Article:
Derivatives on public debt weighed on Italy more than on the entire euro region combined in the four years starting in 2011 when the currency bloc’s financial crisis hit the country, prompting Prime Minister Silvio Berlusconi to resign.
In the 2011-2014 period, losses and net liabilities related to swaps held by Italy burdened its debt by a total 16.95 billion euros ($18.3 billion), Bloomberg calculations based on April 21 data from the European Union’s statistics office show.
Governments across the euro region have used derivatives to manage their borrowing needs in deals that have sometimes backfired. Ultimately, as in the case of Italy over the past few years, the swaps may have had the effect of pushing nations’ debts even higher. That is the opposite of the original purpose of the deals, which is to hedge against sudden changes in rates and excessive exchange-rate volatility.
Italy’s debt-financing cost fell last year by 2.76 billion euros as government bonds rose to a record following the European Central Bank’s stimulus measures that boosted demand for higher-yielding assets. The nation’s losses and liabilities related to derivatives on its debt last year were about twice that figure, at 5.46 billion euros, the Eurostat figures show.
Roberto Basso, a spokesman for Finance Minister Pier Carlo Padoan, declined to comment on the swaps data when contacted by Bloomberg on Friday. The country’s debt agency is part of Padoan’s ministry.
“It’s very likely that even in coming years Italy’s losses and liabilities related to derivatives will exceed the so-called savings brought about by any lowering of debt-financing costs,” said Nicola Benini, vice president of Assofinance, an association of independent financial advisers.
Italy’s 10-year yield rose two basis points to 1.43 percent as of 3:20 p.m. Rome time. The yield was more than 7 percent in November 2011, when Berlusconi quit as premier amid signs of contagion from Greece.
The country’s losses and liabilities in swaps over the four-year period were the highest in the 19-member currency bloc, where some nations such as Ireland, France and Belgium had a net gain over the same four years, the data released by Luxembourg-based Eurostat show. That explains why the 16.35 billion-euro combined figure for the entire bloc is lower than Italy’s.
Italy’s debt, at 2.13 trillion euros at the end of last year, remains the second-highest as a percentage of gross domestic product in the euro area, after Greece.
Italy held derivatives contracts on about 159.6 billion euros, or almost 9 percent of government securities in circulation, at the end of 2014, the head of the Treasury’s Debt Agency Maria Cannata told lawmakers in a Feb. 10 hearing. Seventy-nine percent of the 42 billion euros of negative mark-to-market on existing contract comes from what the Treasury calls “Duration Interest Rate Swaps” contracts.
This swap “is not defined in the financial literature, but based on other information provided by the Treasury it can be assimilated to a bet on the future behavior of the interest rate term structure,” Marcello Minenna, who teaches Quantitative Finance at Bocconi University in Milan, told Italian lawmakers on April 14. This signals that the size of Italy’s debt is not the main reason for the losses on the swaps, Minenna said.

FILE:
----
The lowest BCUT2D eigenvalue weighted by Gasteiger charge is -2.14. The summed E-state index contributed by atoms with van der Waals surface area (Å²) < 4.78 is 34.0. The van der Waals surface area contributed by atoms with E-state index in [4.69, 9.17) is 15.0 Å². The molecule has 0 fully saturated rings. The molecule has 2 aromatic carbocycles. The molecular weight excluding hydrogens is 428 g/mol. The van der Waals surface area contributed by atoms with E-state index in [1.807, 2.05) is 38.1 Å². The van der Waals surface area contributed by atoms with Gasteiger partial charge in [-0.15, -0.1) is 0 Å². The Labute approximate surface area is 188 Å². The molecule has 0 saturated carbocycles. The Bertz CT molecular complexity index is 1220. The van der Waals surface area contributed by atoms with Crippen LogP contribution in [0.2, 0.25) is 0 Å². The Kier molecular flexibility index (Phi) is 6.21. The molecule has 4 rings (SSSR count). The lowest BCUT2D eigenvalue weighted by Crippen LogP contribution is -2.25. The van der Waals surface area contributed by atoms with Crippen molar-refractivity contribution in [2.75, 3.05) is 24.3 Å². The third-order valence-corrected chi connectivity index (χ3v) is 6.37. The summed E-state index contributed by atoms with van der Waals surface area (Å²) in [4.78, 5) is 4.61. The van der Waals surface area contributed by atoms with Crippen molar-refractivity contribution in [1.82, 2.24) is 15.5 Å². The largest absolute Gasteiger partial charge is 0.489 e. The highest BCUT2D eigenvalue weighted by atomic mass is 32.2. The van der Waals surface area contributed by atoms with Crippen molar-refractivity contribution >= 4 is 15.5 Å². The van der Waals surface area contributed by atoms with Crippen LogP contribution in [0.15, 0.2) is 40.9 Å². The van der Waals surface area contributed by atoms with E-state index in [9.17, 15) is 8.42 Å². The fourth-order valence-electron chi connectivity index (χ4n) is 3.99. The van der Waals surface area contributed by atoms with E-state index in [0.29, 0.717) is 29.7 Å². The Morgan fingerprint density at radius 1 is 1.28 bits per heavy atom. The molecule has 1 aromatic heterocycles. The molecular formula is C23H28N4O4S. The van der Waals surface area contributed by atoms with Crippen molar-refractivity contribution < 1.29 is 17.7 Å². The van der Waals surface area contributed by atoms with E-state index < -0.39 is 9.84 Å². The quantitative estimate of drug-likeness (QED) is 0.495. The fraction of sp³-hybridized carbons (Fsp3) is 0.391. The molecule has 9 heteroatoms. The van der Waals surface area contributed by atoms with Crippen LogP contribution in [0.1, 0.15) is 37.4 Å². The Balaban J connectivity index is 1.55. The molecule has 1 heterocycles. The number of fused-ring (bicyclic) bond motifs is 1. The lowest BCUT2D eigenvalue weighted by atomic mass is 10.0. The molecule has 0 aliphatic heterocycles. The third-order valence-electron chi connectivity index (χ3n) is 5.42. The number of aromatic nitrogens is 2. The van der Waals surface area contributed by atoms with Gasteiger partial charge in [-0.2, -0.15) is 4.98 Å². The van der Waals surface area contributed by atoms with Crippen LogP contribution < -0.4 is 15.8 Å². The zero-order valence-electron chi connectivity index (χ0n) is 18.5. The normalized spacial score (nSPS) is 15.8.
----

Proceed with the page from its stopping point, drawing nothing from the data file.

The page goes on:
Germany, the euro region’s biggest-economy and holder of the bloc’s biggest debt in absolute terms at 2.17 trillion euros at the end of 2014, recorded in the four-year period swap-related losses and liabilities worth about 950 million euros, the Eurostat data showed. France managed to have a swap-related benefit of more than 2.71 billion euros in those four years, according to Eurostat data.
“The international comparison with other countries” shows Italian debt managers’ “patent incompetence in a key sector for the life of our country,” Renato Brunetta, chief whip of Berlusconi’s opposition Forza Italia party in the Rome-based lower house, said in a statement on Friday. Brunetta, citing the Bloomberg calculations of the swap-related losses, called on Padoan and the debt agency’s top managers to resign.
Basso, the spokesman for Padoan, declined to comment on Brunetta’s call for the finance minister’s resignation.
Earlier in the day, lawmakers from the Five Star Movement, which is also in the opposition, asked the government in an urgent question whether in light of the Eurostat figures on derivatives, the Treasury is planning any new measures such as setting up a fund to cover potential losses deriving from existing contracts.
“With regard to the information on the details of the derivative portfolio, a new and more effective method aimed at expanding its communication and reviewing its frequency is being considered” by the government, Finance Undersecretary Pier Paolo Baretta told lawmakers in his answer to the Five Star’s question without elaborating.
Italy can’t disclose full details of all swaps contracts currently held by Italy as that “would have negative effects on the entire management of debt,” Padoan told Italy’s parliament on April 1.’’ He was answering to a request by opposition lawmakers for full access to swaps on the nation’s debt.